General Meeting Social Wednesday, September 25 8:30 PM- 9:30 PM 129 Barrows Not able to make our first general meeting? Want to see the people you met at the last general meeting? Then, join us at our second general meeting!
First General Meeting Social Sunday, September 15 1:00 PM- 2:00 PM Sather Tower (Campanile) This is our first general meeting! Come on out and meet fellow physics enthusiasts!
Thiel Foundation Seminar with Dr. Hemai Parthansarathy. Academics Friday, September 13 12:30 PM- 1:30 PM 375 LeConte Hall Dr. Hemai Parthansarathy will be speaking on behalf of the Thiel Foundation about funding for radical science ideas. Drop by, especially if you might be interested in doing a radical science project! *There will be pizza.*
Welcome to the Physical Sciences! Panel Discussion Academics Tuesday, August 27 11:45 AM- 12:30 PM 375 LeConte Hall This event is intended for Freshman. Come hang out, meet people, and enjoy free food!

Guides

Physics

H7C: Optics and Modern Physics

Prerequisites: Math 1AB, 53, (54), Physics (7AB)

Format: 4 units; 3hr lecture, 1hr discussion, 3hr lab every other week, problem set each week

Grading: B+ average, 2 midterms, final, problem sets, labs, class participation (clickers) optional, varies by professor

Topics: review of EM (Maxwell's equations, wave equation, Poynting vector), propagation of light (reflection, refraction, transmission, absorption), geometric optics (mirrors, lenses, images), interference (double slit, thin film, diffraction), special relativity (transformations, simultaneity, collisions), quantum physics (thermodynamic origins, Bohr model, Schrodinger Equation), special topics (atomic, nuclear, condensed matter, particle, cosmology)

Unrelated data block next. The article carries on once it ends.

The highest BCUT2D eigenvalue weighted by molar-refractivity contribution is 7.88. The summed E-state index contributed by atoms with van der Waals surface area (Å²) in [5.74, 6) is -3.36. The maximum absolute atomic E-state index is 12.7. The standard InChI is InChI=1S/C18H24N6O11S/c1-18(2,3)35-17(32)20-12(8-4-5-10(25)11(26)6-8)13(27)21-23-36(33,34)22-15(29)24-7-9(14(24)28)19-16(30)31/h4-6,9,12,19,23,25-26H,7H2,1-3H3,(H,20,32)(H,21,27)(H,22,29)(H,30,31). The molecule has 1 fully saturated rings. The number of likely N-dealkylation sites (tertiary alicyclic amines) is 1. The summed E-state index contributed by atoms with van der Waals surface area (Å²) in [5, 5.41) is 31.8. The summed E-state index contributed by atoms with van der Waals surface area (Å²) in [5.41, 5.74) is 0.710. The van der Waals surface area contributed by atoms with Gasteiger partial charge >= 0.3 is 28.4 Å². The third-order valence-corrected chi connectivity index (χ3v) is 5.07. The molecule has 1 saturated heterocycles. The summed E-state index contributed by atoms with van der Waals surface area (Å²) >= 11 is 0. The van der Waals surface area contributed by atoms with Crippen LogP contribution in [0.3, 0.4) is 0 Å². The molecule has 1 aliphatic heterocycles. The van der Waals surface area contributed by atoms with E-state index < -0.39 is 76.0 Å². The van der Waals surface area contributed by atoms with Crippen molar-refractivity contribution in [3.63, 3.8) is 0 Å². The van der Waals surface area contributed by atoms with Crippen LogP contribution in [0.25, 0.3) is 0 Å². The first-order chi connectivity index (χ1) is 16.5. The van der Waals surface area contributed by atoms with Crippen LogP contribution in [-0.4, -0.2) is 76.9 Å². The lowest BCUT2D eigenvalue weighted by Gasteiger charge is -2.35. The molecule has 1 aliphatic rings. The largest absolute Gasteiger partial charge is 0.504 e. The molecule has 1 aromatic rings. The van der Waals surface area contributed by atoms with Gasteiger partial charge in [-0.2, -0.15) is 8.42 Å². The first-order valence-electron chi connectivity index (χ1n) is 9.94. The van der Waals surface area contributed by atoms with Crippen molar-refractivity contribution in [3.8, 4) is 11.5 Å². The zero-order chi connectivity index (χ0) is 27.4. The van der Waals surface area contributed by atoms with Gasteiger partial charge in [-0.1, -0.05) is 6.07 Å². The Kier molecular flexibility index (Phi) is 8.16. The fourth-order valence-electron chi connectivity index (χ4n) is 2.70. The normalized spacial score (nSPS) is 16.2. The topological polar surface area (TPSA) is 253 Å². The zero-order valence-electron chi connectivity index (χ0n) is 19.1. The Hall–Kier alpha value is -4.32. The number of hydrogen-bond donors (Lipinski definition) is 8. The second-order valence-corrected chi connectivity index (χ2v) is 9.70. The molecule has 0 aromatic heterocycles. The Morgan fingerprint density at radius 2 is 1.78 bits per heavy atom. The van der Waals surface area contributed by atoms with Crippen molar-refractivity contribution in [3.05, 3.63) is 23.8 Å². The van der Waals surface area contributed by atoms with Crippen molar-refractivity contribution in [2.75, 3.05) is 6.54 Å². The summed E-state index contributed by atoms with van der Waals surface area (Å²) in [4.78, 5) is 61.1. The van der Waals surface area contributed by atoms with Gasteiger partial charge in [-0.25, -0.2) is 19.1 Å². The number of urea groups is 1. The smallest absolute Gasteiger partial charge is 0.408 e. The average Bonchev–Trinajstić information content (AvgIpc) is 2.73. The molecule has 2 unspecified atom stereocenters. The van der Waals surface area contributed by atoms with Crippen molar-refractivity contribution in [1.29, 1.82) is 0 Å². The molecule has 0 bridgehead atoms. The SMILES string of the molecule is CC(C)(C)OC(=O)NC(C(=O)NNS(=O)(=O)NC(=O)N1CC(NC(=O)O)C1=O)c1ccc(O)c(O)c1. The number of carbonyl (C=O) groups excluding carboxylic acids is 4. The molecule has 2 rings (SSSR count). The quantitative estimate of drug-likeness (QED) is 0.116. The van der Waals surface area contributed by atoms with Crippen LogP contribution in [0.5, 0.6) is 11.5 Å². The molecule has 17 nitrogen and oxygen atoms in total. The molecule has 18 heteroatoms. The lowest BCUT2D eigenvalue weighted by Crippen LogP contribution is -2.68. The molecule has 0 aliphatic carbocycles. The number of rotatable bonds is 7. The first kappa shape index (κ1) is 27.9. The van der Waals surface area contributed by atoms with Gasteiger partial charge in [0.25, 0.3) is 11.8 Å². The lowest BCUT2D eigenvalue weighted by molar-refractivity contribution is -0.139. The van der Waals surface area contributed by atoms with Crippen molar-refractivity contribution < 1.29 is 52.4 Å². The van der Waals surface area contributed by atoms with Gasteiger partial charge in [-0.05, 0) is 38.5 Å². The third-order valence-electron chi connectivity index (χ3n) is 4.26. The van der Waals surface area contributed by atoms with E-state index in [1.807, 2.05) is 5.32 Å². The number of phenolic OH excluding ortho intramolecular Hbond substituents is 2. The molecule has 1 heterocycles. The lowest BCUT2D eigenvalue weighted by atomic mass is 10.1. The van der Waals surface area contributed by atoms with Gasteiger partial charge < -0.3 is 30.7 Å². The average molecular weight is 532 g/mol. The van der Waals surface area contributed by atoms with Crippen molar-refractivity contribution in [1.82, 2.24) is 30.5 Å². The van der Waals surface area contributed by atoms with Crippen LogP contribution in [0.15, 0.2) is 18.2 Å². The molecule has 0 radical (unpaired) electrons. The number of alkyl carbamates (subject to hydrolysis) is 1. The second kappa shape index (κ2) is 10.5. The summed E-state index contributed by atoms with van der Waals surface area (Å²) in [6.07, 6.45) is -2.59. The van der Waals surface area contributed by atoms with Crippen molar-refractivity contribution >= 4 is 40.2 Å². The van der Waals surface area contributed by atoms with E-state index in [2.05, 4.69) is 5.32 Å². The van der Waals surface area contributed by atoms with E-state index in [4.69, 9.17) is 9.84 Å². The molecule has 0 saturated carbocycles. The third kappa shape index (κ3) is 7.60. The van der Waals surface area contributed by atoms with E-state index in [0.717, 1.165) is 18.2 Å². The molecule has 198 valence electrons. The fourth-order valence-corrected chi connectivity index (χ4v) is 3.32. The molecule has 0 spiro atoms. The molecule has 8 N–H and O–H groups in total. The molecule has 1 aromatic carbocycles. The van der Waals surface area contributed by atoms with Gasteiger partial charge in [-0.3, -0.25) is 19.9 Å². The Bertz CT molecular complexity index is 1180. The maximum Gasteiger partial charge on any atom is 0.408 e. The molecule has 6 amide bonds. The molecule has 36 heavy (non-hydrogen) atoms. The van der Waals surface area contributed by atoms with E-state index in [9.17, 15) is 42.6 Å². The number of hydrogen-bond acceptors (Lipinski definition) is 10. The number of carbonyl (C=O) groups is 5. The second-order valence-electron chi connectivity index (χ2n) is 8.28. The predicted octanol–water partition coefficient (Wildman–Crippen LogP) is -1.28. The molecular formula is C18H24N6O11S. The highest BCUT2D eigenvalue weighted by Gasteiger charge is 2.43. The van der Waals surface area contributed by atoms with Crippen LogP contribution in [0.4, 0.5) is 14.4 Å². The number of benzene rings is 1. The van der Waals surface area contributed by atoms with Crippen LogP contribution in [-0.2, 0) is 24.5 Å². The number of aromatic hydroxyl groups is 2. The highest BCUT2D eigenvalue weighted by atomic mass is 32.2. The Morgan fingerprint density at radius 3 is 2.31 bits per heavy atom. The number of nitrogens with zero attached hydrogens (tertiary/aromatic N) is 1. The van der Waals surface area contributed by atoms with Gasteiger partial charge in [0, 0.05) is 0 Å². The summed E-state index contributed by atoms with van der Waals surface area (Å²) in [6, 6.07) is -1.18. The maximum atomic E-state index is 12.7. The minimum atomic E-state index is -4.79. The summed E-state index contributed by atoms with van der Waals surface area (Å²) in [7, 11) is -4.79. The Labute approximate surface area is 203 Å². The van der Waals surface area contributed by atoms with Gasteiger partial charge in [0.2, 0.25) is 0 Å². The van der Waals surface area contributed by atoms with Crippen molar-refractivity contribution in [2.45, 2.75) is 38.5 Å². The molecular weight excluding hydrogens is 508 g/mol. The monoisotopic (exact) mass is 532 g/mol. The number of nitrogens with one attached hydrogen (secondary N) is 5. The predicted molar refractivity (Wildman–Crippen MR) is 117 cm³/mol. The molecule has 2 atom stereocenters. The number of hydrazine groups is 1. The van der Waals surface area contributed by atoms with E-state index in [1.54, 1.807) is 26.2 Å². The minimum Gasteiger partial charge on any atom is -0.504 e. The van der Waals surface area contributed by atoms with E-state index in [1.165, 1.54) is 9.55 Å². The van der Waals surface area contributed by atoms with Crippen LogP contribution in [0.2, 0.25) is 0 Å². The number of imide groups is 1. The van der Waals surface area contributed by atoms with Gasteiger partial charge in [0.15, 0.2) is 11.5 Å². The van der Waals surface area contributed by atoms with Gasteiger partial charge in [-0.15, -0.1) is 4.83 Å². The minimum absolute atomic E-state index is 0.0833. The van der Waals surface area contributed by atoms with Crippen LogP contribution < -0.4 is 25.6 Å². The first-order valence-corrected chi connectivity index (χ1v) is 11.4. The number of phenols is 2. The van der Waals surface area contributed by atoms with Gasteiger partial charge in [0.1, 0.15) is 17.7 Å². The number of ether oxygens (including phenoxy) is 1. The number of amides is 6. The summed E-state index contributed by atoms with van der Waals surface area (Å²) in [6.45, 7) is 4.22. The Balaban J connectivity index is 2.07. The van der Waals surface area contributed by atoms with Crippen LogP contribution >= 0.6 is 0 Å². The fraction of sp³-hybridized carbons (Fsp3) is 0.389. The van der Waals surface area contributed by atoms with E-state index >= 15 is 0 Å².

Textbooks: Hecht (terrible), Tipler (bad)

Study-aides: Past tests, Quantum, More Quantum, Lee Fall 2013 Notes [spelling warning], hyperphysics, Alison's Topics/Review TBD

Comments: N/A

110A:Electromagnetism and Optics

Prerequisites: Physics 7A, Physics 7B, Physics 7C, Math 53

Format: 4 units; 3 hr lecture, 1 hr discussion. Problem set each week

Grading: B average, 1-2 midterms, final, assignments.

Topics: Review of vector calculus. Electrostatics (Coulomb's law, Gauss's law, electric potential, work & energy, capacitors). Solving Laplace's equation (Image charges, Separation of variables, multipole expansion). Electric fields in matter (Dielectrics, Polarization, Displacement field). Magnetostatics (Lorentz force law, Biot-Savart law, Ampere's law, Vector potential). Magnetic fields in matter (Magnetization, Auxiliary field). Electrodynamics (Ohm's law, Faraday's law, Inductance, Solving DC circuits, Maxwell equations) Conservation laws (Continuity equation, Poynting's theorem, Maxwell stress tensor). EM waves (Fresnel equations)

Textbook: Griffiths - Introduction to Electrodynamics (good)

Study-aides: Past tests, Professor Qiu's Website

Comments: N/A

111BSC:Basic Semiconductor Circuits

Prerequisites: Physics 7A, Physics 7B, Physics 7C, Math 53, Math 54

Format: 3 units; 8 hr lab, 3 hr lecture; 1 lab report on most weeks

Grading: A- average, final project, lab reports

Topics: Linear Circuits (Thevenin’s Theorem, Input/Output Impedance, RLC circuits [high/low pass filters, resonating circuits]), Circuit Simulations (Multisim software) , Diodes (diode characteristics, rectifiers, LED, Zener diode, equilibrium analysis, perturbation analysis), JFETS (JFET transistor characteristics, small signal transconductance and source-resistance model, current sources, source followers, voltage amplifiers, differential amplifiers, attenuators, modulators), Op Amps (Golden rules, feedback, comparator, follower, current source, inverting, non-inverting, differential and summing amplifiers, current to voltage converter, negative impedance converter, gyrator, oscillator, non-idealness of op-amps), LabVIEW programming (using VI’s, Data Acquisition), Analog to Digital and Digital to Analog conversion (Nyquist Theorem, converters), Signal Processing and Control (fourier transforms, signal recovery, PID controller)

Textbook: Horowitz,Hill - The Art of Electronics (good reference, class covers only a fraction of its contents)